European policy in the German Bundestag
Germany was a founder member of the European Union (EU), which currently has a total of 28 Member States. Originally founded in 1957 as the European Economic Community (EEC), the EU can look back on a more than 50-year process of development and integration, during which it has increasingly become a political union. More than half of the EU Member States use a single currency, the euro. European law is created by a large number of regulations and directives, further intensifying cooperation in Europe. These legislative acts are created in a process which involves the Commission, the European Parliament and the Council. The German Bundestag participates in matters concerning the European Union.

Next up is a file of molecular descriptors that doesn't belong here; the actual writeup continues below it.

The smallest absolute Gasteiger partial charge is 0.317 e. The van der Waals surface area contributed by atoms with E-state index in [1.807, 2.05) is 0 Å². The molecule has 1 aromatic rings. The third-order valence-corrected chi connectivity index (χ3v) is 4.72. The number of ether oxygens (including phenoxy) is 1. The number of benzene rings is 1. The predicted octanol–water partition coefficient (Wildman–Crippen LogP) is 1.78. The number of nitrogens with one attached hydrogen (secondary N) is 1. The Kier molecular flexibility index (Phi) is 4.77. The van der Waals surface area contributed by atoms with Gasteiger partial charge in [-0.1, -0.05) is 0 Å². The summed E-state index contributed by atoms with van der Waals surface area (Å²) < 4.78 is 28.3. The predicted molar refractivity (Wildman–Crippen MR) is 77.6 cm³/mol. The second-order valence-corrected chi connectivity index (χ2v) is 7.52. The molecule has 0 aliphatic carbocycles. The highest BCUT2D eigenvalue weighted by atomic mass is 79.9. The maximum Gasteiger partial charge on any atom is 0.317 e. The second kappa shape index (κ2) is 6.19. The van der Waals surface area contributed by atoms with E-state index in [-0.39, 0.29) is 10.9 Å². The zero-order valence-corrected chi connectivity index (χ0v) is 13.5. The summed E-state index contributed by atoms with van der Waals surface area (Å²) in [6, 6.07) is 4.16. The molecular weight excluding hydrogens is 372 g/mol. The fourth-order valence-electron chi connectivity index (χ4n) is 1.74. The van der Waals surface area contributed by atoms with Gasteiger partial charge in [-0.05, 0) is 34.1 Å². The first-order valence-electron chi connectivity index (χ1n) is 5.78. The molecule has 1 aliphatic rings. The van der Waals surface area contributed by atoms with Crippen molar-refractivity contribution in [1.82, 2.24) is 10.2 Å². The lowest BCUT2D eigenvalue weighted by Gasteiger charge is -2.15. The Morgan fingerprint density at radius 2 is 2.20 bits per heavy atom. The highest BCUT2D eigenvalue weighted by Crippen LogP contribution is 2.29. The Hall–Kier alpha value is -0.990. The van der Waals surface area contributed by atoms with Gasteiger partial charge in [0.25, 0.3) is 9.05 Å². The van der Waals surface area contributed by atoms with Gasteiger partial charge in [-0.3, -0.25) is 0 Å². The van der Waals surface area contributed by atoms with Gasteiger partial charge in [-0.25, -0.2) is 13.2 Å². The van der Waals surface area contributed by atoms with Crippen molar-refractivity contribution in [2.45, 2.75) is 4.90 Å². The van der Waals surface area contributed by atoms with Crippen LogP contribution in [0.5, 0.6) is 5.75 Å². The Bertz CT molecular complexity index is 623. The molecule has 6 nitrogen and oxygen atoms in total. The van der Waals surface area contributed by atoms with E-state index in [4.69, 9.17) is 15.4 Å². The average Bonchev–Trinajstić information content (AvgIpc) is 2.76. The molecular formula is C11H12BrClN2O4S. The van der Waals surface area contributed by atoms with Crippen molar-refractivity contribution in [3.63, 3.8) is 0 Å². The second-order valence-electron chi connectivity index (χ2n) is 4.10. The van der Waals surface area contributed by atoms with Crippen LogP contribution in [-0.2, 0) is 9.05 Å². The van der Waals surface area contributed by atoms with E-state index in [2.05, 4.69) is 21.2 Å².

The Members of the German Bundestag scrutinise the Federal Government’s European policy in parliamentary committees and the plenary. To this end, the Federal Government must notify Parliament comprehensively, as early as possible, continuously and, as a rule, in writing, under Article 23 (2) of the Basic Law, the German constitution. Parliamentarians can also deliver opinions on EU legislative proposals or general political issues. The Federal Government is required to take these opinions into account in its deliberations in the Council of the European Union.